Jaehyo Lee is a Korean contemporary sculptor, born in 1965 in Hapchen, Korea. Since graduating in 1992 with a BFA from the Hong-Ik University, the artist has gained acclaim both in his native Korea and internationally for his distinct yet intimately crafted oeuvre. His work is widely collected by national museums and premium hotels, and awarded and exhibited by Opera Gallery and many others.
Lee works to suit individual requirements. Feel free to ask for more information about dimensions and prices.
Working with wood and metal, Jaehyo Lee produces immaculately formed, intricate sculptures that reveal a mastery of his materials and a winking, sophisticated wit.
Lee eschews traditional distinctions between the fine and applied arts and makes both functional and functionless works, presenting benches, stools, and tables alongside abstract, biomorphic forms.
Burnt-black wood often serves as the sculptural ground into which Lee embeds discs of fresh wood or bent steel bolts and nails. His wood-on-wood combinations read as playful meditations on the multifaceted nature of wood itself, while the nails that often cover his wooden surfaces seem transformed into worms or spermatozoa—recalling a slithering, energetic galaxy of organisms.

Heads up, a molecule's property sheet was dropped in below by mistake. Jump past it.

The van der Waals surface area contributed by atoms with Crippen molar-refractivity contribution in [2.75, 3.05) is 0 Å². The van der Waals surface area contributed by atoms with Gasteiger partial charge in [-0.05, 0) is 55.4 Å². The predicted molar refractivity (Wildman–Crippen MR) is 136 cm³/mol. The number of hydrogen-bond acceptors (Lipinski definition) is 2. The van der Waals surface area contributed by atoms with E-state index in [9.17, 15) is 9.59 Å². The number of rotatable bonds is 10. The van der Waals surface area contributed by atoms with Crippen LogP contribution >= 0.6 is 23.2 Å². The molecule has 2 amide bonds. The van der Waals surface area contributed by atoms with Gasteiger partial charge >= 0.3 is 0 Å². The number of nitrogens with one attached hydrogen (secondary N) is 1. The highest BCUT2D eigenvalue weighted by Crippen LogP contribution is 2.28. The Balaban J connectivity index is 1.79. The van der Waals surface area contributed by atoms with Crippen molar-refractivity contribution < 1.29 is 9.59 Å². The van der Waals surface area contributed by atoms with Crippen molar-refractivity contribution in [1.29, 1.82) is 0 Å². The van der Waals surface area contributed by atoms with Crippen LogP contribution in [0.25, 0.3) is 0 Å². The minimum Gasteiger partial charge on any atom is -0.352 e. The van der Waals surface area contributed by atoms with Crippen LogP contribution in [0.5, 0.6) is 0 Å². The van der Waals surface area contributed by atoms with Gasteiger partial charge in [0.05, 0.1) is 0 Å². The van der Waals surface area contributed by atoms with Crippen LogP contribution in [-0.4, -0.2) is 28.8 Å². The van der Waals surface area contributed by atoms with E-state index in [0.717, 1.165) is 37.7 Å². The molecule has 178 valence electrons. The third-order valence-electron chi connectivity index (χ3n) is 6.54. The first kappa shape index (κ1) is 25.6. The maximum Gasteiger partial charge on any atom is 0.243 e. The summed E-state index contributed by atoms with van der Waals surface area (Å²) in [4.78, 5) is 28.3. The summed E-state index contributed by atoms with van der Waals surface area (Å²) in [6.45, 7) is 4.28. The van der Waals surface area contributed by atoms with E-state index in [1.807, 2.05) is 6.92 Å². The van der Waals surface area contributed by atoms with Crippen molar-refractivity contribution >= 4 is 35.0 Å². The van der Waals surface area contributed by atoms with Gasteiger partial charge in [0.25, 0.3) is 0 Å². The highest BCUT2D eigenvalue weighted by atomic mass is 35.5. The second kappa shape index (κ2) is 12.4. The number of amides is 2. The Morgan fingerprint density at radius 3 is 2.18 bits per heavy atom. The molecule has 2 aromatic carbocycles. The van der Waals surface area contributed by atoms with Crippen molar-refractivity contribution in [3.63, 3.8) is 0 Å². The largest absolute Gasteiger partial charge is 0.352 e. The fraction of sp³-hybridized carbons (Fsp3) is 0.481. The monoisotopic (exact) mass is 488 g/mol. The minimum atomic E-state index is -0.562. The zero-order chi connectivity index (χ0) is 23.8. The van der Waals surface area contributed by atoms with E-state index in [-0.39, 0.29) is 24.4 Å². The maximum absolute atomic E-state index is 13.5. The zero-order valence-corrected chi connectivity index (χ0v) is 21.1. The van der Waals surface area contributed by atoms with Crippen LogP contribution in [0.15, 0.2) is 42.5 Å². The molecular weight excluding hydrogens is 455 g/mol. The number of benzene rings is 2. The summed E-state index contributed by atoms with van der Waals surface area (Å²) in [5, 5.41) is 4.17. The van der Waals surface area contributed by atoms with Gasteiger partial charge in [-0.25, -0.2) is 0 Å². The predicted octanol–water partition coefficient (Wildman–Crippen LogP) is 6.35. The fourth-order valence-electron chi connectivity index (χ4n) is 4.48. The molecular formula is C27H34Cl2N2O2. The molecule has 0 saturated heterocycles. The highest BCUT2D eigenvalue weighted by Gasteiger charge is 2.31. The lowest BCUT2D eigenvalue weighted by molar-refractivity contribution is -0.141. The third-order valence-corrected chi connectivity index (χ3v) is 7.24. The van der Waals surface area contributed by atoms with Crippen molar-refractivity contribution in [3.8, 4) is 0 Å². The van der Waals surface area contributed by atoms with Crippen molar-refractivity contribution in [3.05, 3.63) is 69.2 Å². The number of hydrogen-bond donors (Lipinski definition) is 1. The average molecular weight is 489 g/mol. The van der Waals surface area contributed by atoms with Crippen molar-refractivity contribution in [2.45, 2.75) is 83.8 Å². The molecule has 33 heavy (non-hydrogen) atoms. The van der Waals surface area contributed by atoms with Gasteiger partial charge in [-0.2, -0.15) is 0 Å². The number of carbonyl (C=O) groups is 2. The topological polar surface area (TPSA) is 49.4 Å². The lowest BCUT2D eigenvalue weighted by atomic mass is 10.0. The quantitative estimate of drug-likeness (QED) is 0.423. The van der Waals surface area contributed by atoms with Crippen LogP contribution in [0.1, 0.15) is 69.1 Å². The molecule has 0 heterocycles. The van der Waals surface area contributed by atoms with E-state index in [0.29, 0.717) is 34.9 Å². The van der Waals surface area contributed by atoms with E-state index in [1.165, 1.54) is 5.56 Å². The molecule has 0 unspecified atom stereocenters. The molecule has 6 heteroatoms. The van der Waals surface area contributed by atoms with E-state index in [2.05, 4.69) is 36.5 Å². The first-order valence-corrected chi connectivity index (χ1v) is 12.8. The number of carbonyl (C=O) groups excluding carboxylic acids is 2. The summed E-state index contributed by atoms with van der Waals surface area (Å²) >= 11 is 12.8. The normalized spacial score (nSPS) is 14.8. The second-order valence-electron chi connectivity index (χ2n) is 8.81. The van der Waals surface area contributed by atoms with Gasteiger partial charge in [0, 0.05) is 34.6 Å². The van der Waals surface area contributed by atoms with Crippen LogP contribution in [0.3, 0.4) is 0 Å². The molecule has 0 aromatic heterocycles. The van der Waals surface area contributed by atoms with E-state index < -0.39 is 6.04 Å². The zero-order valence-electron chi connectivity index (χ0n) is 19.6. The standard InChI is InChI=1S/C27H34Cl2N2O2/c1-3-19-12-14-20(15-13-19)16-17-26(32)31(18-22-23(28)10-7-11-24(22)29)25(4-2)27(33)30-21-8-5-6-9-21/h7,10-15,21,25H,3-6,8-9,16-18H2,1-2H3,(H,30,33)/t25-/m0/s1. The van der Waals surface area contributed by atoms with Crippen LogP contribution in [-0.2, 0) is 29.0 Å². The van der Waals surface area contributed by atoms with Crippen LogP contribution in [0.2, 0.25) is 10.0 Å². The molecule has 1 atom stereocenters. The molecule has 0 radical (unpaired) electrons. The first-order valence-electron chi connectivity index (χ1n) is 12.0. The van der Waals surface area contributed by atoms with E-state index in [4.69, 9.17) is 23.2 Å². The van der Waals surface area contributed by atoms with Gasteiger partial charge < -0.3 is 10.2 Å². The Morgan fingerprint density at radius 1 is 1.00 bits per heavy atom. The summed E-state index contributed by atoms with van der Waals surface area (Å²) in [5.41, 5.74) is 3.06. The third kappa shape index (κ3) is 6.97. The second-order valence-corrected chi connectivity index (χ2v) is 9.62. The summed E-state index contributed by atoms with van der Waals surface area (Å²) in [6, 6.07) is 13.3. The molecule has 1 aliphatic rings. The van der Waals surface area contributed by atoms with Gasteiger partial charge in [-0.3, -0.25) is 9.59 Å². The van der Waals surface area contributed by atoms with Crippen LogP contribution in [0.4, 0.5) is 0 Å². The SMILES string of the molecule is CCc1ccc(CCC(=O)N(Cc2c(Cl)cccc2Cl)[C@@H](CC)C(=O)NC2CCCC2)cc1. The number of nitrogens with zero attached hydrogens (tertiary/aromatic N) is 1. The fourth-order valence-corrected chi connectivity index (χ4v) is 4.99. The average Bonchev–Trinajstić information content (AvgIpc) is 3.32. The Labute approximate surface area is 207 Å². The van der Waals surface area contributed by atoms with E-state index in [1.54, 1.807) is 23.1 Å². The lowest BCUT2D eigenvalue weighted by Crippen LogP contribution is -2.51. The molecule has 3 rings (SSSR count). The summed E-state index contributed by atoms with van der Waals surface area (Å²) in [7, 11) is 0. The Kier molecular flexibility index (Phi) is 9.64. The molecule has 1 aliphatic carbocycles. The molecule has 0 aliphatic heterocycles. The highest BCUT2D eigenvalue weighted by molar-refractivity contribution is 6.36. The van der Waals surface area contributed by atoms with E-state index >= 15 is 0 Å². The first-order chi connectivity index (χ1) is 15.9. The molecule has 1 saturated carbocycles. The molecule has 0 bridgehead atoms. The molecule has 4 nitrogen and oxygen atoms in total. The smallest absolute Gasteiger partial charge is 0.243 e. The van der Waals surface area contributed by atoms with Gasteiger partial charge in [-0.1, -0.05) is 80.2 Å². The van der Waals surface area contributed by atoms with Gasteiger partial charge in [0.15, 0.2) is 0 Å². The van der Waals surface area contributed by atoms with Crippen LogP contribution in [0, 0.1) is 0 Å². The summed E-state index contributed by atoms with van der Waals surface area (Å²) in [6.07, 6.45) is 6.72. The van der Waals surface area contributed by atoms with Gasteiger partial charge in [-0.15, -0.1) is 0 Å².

“Until recently, my work has been about combining wood with nails or steel bars and integrating them into geometrical shapes such as spheres, hemispheres, or cylinders. Whenever I did this, one of my problems was to keep the nails and bolts out of sight. Now, on the contrary, I put an emphasis on the nails themselves. I drive countless nails into wood, bend them, grind them, and make them protrude. I then burn the wood, blackening its growth ring records and its natural color. The glittering metallic nails on the black charcoal become ever more conspicuous, and through this process, I draw a picture on wood using nails. Those who make a hard living may be the ones who make this world a beautiful place. I certainly do not have the power to make it beautiful. I just hope to reveal the beauty in what is usually seen but not noticed. It may be a rusty bent nail. If you take a close look at it, however, you’ll find out how beautiful it can be.” – Jaehyo Lee